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Numerical Heat Transfer Analysis of an Innovative Gas Turbine Combustor: Coupled Study of Radiation and Cooling in the Upper Part of the Liner

[+] Author Affiliations
A. Andreini, A. Bacci, C. Carcasci, B. Facchini

University of Florence, Firenze, Italy

A. Asti, G. Ceccherini, E. Del Puglia, R. Modi

GE Energy Oil & Gas, Firenze, Italy

Paper No. GT2005-68365, pp. 1301-1313; 13 pages
  • ASME Turbo Expo 2005: Power for Land, Sea, and Air
  • Volume 3: Turbo Expo 2005, Parts A and B
  • Reno, Nevada, USA, June 6–9, 2005
  • Conference Sponsors: International Gas Turbine Institute
  • ISBN: 0-7918-4726-8 | eISBN: 0-7918-3754-8
  • Copyright © 2005 by ASME


A numerical study of a single can combustor for the GE10 heavy-duty gas turbine, which is being developed at GE-Energy (Oil & Gas), is performed using the STAR-CD CFD package. The topic of the present study is the analysis of the cooling system of the combustor liner’s upper part, named “cap”. The study was developed in three steps, using two different computational models. As first model, the flow field and the temperature distribution inside the chamber were determined by meshing the inner part of the liner. As second model, the impingement cooling system of the cold side of the cap was meshed to evaluate heat transfer distribution. For the reactive calculations, a closure of the BML (Bray-Moss-Libby) approach based on Kolmogorov-Petrovskii-Piskunov theorem was used. The model was implemented in the STAR-CD code using its user coding features. Then the radiative thermal load on the liner walls was evaluated by means of the STAR-CD-native Discrete Transfer model. The selection of the radiative properties of the flame was performed using a correlation procedure involving the total emissivity of the gas, the mean beam length and the gas temperature. The estimated heat flux on the cap was finally used as boundary condition for the calculation of the cooling system, consisting of 68 staggered impingement jet lines on the cold side of the cap. The resulting temperature distribution shows a good agreement with the experimental values measured by thermocouples. The results confirm the validity of the implemented procedure, and point out the importance of a full CFD computation as an additional tool to support classic correlation design procedures.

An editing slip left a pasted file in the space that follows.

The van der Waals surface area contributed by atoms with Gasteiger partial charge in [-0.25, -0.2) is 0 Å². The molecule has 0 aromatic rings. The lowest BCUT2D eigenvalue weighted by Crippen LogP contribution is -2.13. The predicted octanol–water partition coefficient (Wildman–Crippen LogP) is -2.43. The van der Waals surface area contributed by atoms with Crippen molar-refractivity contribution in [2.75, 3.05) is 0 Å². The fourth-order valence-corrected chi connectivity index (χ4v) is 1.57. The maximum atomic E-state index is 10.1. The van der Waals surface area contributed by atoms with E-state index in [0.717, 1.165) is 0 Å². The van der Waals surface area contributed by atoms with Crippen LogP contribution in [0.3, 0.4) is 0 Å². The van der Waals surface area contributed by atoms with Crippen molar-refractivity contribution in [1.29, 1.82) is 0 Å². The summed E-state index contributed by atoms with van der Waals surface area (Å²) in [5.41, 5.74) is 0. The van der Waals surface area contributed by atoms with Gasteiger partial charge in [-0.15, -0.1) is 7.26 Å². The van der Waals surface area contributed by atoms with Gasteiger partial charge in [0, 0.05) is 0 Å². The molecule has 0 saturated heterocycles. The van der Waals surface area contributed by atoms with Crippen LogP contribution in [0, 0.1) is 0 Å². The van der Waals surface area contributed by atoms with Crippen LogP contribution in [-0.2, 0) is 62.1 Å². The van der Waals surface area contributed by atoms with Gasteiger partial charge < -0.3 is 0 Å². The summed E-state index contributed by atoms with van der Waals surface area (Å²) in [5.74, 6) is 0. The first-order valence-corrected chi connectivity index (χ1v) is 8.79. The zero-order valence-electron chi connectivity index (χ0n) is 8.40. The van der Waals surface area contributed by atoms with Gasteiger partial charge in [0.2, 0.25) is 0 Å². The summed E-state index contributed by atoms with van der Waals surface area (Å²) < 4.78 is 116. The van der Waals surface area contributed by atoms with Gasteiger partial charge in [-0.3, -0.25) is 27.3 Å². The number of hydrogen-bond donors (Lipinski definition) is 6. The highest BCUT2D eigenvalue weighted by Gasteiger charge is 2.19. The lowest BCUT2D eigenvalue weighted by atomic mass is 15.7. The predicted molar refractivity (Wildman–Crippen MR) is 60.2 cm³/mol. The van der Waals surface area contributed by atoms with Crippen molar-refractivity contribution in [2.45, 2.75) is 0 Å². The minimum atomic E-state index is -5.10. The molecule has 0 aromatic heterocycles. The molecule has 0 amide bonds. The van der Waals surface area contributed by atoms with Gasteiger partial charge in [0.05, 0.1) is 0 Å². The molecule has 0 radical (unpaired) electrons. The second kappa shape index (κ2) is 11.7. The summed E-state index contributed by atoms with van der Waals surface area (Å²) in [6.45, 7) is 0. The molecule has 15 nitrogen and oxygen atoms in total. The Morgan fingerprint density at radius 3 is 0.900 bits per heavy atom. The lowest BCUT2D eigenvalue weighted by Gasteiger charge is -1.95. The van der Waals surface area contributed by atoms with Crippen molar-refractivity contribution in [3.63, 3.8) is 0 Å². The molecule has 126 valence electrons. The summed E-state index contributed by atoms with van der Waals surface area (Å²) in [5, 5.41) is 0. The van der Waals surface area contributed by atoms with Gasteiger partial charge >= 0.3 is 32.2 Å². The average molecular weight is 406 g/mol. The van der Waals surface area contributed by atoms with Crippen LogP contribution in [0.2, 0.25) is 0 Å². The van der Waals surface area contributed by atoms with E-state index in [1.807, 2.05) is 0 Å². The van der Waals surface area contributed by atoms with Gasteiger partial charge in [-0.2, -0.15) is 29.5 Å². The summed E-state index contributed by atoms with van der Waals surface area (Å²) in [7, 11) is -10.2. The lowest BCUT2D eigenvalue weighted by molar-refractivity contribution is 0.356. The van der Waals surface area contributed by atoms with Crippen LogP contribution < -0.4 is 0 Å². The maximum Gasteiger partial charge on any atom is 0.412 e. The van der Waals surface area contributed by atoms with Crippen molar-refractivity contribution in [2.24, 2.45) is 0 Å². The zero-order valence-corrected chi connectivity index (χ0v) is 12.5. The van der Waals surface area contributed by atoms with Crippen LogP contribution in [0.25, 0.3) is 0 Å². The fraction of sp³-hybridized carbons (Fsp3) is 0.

Copyright © 2005 by ASME



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